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When I think of that word, my mind automatically drifts back to the year 1993 — the summer Steve and I got married. We didn’t have a lot of money to furnish our new home in North Carolina, so I learned how to purchase old furniture at a discount price and refinish it. I didn’t have a job at that time either, so I had some time on my hands.
One day, as a gift to my mom and dad, I decided to clean out the garage. It was quite the undertaking for, you see, I hate spiders — and there had to be at least 54,000 hidden in this unfinished, open-air carport. Thankfully, the dirt daubers had done a pretty good job of keeping them under control.
I wiped down the freezer and the old sewing machine and made my way to this old cabinet that had been in our garage ever since I could remember. It was tall with only a chunk of wood nailed to the top to keep the doors closed. That piece brought back many memories as I stood there looking at it. As a farming family, we’d always kept poison in it, along with a few pairs of old work boots. I opened the doors. The boots and poison were still there.
I decided to give this old piece of furniture a rubdown. To my surprise, the first swipe of that dirty, old, wet rag revealed a beautiful piece of pine. The more I wiped, the more excited I got. My mind started reeling with what the piece of furniture could look like if it was refinished, so I continued wiping and cleaning until there was nothing left to wipe and clean.
The piece was gorgeous! I later found out from my mother that this wardrobe was a gift from my Paw Paw to my Grannie. Like Steve and me, they had no money and very little furniture when they got married, so in order to have somewhere to put their clothes, he made her a wardrobe. It wasn’t perfect, but that didn’t matter.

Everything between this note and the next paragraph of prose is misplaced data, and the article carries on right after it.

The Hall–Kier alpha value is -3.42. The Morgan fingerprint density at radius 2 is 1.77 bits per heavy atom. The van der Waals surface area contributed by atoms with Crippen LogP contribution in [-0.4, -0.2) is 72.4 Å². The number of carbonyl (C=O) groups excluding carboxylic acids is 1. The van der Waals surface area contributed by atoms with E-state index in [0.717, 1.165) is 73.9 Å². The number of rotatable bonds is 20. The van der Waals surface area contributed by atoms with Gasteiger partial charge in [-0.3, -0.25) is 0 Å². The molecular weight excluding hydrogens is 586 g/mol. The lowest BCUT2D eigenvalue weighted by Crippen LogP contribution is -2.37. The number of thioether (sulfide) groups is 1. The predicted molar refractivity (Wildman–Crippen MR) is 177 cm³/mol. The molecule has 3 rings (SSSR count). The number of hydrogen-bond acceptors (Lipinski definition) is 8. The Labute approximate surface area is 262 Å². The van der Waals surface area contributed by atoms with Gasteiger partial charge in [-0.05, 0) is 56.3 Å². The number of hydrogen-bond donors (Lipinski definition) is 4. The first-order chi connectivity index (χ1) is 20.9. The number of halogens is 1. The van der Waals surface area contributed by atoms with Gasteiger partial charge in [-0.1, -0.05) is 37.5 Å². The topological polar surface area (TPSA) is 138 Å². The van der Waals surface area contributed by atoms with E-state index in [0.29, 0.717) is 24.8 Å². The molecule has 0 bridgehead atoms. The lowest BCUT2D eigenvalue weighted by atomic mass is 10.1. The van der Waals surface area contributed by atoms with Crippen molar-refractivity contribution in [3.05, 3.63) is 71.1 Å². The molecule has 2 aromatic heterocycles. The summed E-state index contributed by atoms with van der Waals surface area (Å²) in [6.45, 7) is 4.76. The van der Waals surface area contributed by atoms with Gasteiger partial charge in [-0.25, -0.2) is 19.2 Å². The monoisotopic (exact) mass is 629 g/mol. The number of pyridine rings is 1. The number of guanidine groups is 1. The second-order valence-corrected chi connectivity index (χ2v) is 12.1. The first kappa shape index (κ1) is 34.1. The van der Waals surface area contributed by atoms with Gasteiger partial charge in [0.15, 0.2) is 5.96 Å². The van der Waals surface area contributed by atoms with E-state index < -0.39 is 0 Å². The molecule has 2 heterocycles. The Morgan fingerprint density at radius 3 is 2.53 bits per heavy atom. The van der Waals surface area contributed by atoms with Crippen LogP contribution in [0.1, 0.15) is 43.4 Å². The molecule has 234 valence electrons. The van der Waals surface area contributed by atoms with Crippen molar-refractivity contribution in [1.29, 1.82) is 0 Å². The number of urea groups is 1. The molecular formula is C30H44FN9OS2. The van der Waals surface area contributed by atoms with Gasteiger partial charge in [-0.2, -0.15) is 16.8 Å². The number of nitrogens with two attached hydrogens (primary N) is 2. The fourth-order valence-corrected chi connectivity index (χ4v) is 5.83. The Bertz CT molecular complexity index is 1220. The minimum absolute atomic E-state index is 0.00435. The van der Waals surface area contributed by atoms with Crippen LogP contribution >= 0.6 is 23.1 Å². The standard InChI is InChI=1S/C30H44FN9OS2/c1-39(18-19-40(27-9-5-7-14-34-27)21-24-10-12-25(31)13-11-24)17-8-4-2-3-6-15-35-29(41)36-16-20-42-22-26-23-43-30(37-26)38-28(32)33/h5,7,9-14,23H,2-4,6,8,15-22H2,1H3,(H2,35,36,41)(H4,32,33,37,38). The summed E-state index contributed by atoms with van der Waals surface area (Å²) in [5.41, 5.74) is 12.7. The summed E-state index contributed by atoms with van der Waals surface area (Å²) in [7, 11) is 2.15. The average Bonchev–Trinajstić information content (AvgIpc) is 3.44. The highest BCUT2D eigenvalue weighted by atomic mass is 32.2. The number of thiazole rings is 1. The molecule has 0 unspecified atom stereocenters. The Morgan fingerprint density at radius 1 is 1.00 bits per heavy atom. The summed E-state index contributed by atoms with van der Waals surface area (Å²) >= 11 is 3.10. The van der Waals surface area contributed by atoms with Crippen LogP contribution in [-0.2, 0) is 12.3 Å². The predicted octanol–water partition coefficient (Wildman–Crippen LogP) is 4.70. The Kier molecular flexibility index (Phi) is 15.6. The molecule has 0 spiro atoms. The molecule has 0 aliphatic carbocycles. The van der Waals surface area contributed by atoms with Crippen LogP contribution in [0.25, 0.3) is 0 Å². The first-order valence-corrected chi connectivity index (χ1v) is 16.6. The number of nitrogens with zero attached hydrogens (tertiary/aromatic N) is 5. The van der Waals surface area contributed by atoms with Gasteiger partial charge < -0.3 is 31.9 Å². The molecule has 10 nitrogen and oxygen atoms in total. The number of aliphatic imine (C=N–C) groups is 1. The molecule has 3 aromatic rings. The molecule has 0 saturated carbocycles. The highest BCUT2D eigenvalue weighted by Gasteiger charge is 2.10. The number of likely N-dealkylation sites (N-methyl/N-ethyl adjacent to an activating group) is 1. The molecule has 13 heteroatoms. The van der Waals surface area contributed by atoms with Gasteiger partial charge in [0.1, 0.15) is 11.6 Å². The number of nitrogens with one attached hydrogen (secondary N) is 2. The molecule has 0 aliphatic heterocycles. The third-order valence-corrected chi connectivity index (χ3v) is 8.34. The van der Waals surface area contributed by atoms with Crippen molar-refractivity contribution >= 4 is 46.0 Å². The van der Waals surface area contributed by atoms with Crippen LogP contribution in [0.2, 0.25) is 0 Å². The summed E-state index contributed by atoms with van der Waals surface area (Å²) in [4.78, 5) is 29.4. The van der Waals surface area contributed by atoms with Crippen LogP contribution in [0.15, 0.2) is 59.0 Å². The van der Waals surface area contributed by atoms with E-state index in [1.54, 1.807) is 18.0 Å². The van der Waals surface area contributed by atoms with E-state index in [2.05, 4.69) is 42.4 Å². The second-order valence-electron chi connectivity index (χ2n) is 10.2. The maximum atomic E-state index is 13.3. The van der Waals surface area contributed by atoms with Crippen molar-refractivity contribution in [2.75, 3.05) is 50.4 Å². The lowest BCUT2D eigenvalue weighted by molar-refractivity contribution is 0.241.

The story made me want it all the more. Graciously, my mom agreed to let me keep it, and I began my work.
It took a lot of hard work and sweat in the Mississippi summer heat, but after several days, my new wardrobe perked up even the old garage. Everyone to this day talks about what a beautiful piece of furniture it is, and when they do, I always tell them the story of where it came from and how it came to be beautiful.
Restoration. That’s what God does with us too, isn’t it? We’re just old pieces of furniture that He’s decided in His time and goodness to make into beautiful pieces He can use. Day by day, He works diligently to clean out the poison, the stinky old work boots, and then — when we allow Him — He wipes us clean of every speck of dirt and dust. He takes old vessels, unused and stored away, and turns them into something beautifully useful.
He’s in the business of restoration. And I’m thankful.
Prayer: Dearest Jesus, thank You for restoring my soul, for taking it from where it was and making it anew into something beautiful and useful for Your kingdom. Continue in Your goodness to restore me, Father. Amen.
Steve and Belinda Kirk write the “Everyday Grace” devotional for the Johnstonian News. Reach them at 919-449-5745 and firstname.lastname@example.org.